Perseverance paying off at San Vicente
Perseverance paying off at San Vicente Jan 2009
Paula Wallis, Reporter
It was the target operational date for the San Vicente water pipe in Southern California, but December 4th 2008 passed like so many of the more than 570 previous days, with excavation inching along, crews cursing the impossibly hard ground, and everyone hoping for better conditions with each successive round.
Fig 1

Indication of conglomerate deposits

“Most days, the ground is so hard, we’re just scratching and scraping at the face with little to show but a whole lot of dust,” said Mike Jatczak, Project Manager for the Traylor-Shea JV.
Crews, working in three 8hour shifts, 6 days a week, are on the project’s final and longest drive from Slaughterhouse Shaft west to the Central Shaft or Reach 4E (Fig 1). It has taken the open-faced digger shield 19 months from launch in April 2007 to complete 1.4 miles (2.25m) of its roughly 4-mile (6.43m) drive.
With dogged determination, the CTS machine and its crews continue to chip away at the unexpectedly hard matrix holding the boulders and cobbles of the Stadium and Friars Conglomerate. Some 60% or more than 6 miles of the full tunnel alignment runs through conglomerate, some of which is strongly cemented, which is being blamed for delaying the project by as much as two years.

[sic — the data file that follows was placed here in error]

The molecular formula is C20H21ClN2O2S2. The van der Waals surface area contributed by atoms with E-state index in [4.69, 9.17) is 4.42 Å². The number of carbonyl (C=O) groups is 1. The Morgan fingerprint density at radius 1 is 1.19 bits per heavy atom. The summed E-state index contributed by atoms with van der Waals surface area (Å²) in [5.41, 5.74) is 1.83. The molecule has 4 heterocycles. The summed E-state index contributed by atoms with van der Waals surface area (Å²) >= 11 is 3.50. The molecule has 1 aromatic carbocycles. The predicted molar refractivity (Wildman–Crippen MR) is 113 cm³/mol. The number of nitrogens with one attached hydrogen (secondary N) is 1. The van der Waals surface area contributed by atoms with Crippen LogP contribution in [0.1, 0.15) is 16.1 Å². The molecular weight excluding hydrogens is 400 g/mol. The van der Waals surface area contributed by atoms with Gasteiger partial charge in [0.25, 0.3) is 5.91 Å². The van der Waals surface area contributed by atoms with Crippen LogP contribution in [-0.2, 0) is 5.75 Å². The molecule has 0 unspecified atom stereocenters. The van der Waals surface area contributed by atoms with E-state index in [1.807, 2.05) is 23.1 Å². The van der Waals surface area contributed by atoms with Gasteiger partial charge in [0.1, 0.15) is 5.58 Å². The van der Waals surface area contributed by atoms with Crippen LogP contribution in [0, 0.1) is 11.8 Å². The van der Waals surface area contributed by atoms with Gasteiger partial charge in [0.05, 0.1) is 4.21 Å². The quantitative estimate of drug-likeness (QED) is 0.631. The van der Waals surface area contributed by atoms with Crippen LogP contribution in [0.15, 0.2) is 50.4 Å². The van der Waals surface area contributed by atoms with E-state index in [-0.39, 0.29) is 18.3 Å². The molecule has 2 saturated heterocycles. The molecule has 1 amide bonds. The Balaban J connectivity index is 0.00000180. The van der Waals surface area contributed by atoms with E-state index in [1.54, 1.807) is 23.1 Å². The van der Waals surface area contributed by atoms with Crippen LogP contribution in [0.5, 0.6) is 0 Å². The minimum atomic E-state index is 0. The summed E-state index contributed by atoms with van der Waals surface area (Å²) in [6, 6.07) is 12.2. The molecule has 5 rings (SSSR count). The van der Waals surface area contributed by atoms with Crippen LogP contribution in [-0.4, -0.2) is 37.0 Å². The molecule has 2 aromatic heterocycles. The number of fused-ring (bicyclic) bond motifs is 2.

Still, slight changes in ground conditions have buoyed spirits in recent days with advance rates jumping from an average of 15-20ft (4.5-6m)/day to more than 50ft (15.2m) and there is guarded optimism that conditions are really improving and not just a pocket of softer ground that is raising false hopes as in the past.

“The ground is still extremely hard, but we are moving from Friars Conglomerate into Stadium Conglomerate, which we will be in for most of the remaining 60% of the drive and we’re starting to see some give in the ground, which is encouraging,” said Karen Henry, Project Manager for the San Diego County Water Authority (SDCWA).
In the six working days from December 15 - 20, 2008, contractor Traylor-Shea JV excavated 497ft (151.5m) compared with 144ft (44m) a month earlier in the six work days from November 17 to 22. That’s an average of 82ft (25m) /day compared to 24ft (7.3m)/day four weeks earlier.
Pic 1

Fig1. Longitudinal section of the tunnel, its six geological reaches, and its access shafts